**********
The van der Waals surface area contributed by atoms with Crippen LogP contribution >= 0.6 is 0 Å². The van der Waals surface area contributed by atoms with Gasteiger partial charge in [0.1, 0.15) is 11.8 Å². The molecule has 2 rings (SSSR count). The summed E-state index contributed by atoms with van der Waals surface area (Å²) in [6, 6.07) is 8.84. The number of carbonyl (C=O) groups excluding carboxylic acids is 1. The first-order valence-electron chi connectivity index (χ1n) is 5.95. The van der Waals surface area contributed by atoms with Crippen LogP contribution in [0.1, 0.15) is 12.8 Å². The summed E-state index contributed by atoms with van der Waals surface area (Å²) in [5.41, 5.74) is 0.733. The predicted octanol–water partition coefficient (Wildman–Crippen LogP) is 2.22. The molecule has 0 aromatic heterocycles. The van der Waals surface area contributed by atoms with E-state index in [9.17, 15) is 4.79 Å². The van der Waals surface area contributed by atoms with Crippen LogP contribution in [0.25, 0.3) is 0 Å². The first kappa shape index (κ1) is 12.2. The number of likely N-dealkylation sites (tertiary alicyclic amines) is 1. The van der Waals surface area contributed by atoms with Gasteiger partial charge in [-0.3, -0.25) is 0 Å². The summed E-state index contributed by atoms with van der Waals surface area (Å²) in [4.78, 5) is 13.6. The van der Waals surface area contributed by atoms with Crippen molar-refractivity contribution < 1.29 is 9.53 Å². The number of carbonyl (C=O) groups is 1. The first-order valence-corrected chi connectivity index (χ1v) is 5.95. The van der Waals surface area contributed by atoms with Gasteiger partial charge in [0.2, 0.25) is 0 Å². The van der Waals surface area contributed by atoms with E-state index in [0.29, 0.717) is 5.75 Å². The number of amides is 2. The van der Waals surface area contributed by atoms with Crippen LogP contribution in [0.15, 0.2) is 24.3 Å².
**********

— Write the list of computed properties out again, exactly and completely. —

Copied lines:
The van der Waals surface area contributed by atoms with Crippen LogP contribution >= 0.6 is 0 Å². The van der Waals surface area contributed by atoms with Gasteiger partial charge in [0.1, 0.15) is 11.8 Å². The molecule has 2 rings (SSSR count). The summed E-state index contributed by atoms with van der Waals surface area (Å²) in [6, 6.07) is 8.84. The number of carbonyl (C=O) groups excluding carboxylic acids is 1. The first-order valence-electron chi connectivity index (χ1n) is 5.95. The van der Waals surface area contributed by atoms with Crippen LogP contribution in [0.1, 0.15) is 12.8 Å². The summed E-state index contributed by atoms with van der Waals surface area (Å²) in [5.41, 5.74) is 0.733. The predicted octanol–water partition coefficient (Wildman–Crippen LogP) is 2.22. The molecule has 0 aromatic heterocycles. The van der Waals surface area contributed by atoms with E-state index in [9.17, 15) is 4.79 Å². The van der Waals surface area contributed by atoms with Crippen LogP contribution in [0.25, 0.3) is 0 Å². The first kappa shape index (κ1) is 12.2. The number of likely N-dealkylation sites (tertiary alicyclic amines) is 1. The van der Waals surface area contributed by atoms with Gasteiger partial charge in [-0.3, -0.25) is 0 Å². The summed E-state index contributed by atoms with van der Waals surface area (Å²) in [4.78, 5) is 13.6. The van der Waals surface area contributed by atoms with Crippen molar-refractivity contribution < 1.29 is 9.53 Å². The number of carbonyl (C=O) groups is 1. The first-order valence-corrected chi connectivity index (χ1v) is 5.95. The van der Waals surface area contributed by atoms with Gasteiger partial charge in [0.2, 0.25) is 0 Å². The van der Waals surface area contributed by atoms with E-state index in [0.29, 0.717) is 5.75 Å². The number of amides is 2. The van der Waals surface area contributed by atoms with Crippen LogP contribution in [0.15, 0.2) is 24.3 Å².